It was an early start for our team as the first car set off from the University of Southampton at 4.30am. The first group, containing Chris Frohmaier, Jo Barzycki & Matt Brejza, arrived at the Pepperbox hill launch site (just south of Salisbury) for 5am to begin the preparation of the payloads. The second group, containing Phil Crump, Sophia Maria, Matthew Brown, Alex Lay & Jessica Korzeniowksa, arrived half an hour later with the remainder of the equipment.
We wanted to launch the balloon so our maximum altitude coincided with the peak of the eclipse, unfortunately a strict NOTAM limited us to launching no later than 7am and so we had to under fill the balloon to reduce its ascent rate, giving us a longer flight time. Previous launches made us extremely efficient so we were ready to launch by 6:45, allowing us to launch at exactly 30 seconds before the deadline.
We had two payloads each comprised of a raspberry pi and pi camera, joined together to reduce the problem of spinning we had during the previous day’s last minute tests. Our primary payload was Olaf, which had a Mylar filter and was pointing slightly up to capture the eclipse. The second payload was Majora, with no filter and pointing down to capture the shadow of the moon on top of the clouds.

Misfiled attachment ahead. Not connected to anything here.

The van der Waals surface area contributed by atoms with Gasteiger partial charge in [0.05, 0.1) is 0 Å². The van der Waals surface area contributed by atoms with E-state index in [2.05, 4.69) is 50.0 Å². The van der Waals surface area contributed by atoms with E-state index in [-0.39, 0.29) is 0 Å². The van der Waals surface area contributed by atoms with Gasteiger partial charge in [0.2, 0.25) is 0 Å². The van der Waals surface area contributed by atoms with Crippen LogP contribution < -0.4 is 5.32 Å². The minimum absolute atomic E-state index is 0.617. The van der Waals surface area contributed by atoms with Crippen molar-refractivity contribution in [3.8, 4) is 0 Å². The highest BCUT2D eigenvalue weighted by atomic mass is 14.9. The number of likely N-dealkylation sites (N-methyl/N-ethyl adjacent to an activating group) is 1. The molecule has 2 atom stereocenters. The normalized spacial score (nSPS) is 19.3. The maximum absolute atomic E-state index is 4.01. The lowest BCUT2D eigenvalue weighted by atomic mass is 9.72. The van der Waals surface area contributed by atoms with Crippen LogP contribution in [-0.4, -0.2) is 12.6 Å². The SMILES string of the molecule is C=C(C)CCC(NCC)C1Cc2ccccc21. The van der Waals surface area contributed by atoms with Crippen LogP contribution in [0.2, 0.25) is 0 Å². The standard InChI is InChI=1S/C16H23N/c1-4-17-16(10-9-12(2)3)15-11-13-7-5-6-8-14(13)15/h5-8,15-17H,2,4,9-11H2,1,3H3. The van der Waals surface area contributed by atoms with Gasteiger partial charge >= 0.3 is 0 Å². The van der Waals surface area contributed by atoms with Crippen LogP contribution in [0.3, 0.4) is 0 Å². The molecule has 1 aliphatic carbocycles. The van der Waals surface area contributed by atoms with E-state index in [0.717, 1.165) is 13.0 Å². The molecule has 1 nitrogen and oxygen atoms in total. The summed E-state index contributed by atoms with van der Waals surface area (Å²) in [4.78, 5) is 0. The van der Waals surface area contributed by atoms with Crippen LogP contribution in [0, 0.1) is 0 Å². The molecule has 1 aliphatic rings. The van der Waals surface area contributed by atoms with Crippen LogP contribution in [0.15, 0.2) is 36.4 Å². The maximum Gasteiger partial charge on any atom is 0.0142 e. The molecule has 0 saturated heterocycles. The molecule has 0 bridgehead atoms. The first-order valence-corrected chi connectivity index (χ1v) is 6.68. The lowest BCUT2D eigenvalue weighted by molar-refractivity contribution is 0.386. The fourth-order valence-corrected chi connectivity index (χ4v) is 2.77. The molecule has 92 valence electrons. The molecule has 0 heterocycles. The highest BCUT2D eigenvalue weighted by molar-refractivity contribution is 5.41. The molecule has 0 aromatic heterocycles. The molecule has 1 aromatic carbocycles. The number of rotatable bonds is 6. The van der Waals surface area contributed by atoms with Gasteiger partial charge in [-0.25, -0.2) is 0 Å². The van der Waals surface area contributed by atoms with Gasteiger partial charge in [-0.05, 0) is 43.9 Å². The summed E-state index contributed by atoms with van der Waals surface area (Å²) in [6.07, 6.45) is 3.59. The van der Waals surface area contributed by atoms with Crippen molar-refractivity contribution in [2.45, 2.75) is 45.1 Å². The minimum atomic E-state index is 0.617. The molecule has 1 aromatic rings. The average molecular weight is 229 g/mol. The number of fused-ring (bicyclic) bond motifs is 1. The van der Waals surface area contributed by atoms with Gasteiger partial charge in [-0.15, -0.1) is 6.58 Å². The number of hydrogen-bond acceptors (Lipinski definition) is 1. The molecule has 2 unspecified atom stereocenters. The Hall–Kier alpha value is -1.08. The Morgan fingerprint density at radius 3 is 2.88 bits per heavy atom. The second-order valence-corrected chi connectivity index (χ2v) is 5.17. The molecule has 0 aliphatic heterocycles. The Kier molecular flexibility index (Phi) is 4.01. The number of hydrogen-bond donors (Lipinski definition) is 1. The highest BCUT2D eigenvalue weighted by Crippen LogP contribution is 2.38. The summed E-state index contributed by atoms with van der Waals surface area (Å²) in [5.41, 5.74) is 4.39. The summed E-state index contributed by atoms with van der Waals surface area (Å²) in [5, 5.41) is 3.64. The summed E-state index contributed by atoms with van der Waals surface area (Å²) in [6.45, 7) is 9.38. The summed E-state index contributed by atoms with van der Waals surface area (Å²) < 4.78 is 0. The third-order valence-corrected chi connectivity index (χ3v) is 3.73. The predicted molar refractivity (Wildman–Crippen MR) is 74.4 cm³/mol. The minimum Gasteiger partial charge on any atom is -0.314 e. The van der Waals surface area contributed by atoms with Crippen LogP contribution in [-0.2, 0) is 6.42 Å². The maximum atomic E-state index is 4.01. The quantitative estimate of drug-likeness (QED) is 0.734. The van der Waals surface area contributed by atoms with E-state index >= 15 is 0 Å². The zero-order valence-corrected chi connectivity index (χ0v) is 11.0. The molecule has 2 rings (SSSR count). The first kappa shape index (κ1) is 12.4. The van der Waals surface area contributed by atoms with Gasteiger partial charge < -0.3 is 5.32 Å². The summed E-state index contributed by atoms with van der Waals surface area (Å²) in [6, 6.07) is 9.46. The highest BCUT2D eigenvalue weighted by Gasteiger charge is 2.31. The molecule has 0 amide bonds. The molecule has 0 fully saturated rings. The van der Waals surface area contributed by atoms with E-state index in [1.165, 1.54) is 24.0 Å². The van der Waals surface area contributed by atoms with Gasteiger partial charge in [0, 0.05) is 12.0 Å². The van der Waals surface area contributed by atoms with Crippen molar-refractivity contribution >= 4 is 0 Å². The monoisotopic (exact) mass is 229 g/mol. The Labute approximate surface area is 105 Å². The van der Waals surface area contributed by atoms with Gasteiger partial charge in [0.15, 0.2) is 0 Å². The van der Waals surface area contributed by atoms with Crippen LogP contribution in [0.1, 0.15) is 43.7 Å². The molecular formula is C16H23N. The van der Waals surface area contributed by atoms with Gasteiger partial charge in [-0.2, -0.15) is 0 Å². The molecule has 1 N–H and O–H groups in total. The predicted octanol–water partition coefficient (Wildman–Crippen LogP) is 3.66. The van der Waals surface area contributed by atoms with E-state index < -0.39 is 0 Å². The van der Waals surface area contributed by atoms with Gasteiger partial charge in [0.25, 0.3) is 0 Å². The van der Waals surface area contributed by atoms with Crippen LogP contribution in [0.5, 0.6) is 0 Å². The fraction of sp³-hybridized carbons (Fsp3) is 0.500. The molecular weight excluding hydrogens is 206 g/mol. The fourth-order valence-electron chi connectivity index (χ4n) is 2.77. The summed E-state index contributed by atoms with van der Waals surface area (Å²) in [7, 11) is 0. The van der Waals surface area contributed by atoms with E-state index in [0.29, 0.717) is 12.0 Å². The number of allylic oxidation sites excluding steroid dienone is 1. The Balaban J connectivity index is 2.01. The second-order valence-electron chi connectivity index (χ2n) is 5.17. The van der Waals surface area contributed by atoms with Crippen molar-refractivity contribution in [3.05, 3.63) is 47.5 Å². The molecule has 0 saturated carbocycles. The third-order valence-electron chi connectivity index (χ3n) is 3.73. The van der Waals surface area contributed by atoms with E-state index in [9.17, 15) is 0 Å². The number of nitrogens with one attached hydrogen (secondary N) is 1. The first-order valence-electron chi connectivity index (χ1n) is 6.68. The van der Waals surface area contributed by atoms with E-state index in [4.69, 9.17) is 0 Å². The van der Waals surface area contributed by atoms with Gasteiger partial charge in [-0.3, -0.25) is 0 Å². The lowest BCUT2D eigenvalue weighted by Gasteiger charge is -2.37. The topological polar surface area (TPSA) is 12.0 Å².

Unfortunately the payloads still spun, leading to the majority of our images from Olaf being streaks for the first half of the flight. Even worse, Majora stopped transmitting data around 80 minutes into the flight, instead only transmitting a single, uncontrolled tone. We believe it was a software crash but it may still have been saving images to its micro SD card.
As the maximum eclipse approached, Olaf begun to spin less and started sending back much better images, much to the excitement of the team. After 3 hours and 20 minutes, the balloon reached its maximum altitude of 34,369m, burst, and began to spin again on its descent, finally landing in the ocean just north of Cherbourg, France.
We hope the payload will wash up on a beach or a boat spots it and sends it back to us, allowing us to determine what went wrong with Majora, and get the unprocessed images off of the micro SD cards.
See the balloon’s flight path at http://tracker.habhub.org/ (not up much longer, screenshot below)
Or if you want to help find the balloon (currently in the sea north of Cherbourg, France), you can follow this guide, with transmissions as follows:
‘OLAF’ – 434.149MHz, 300bd RTTY, 880Hz Shift, 8n2 – (SSDV + GPS)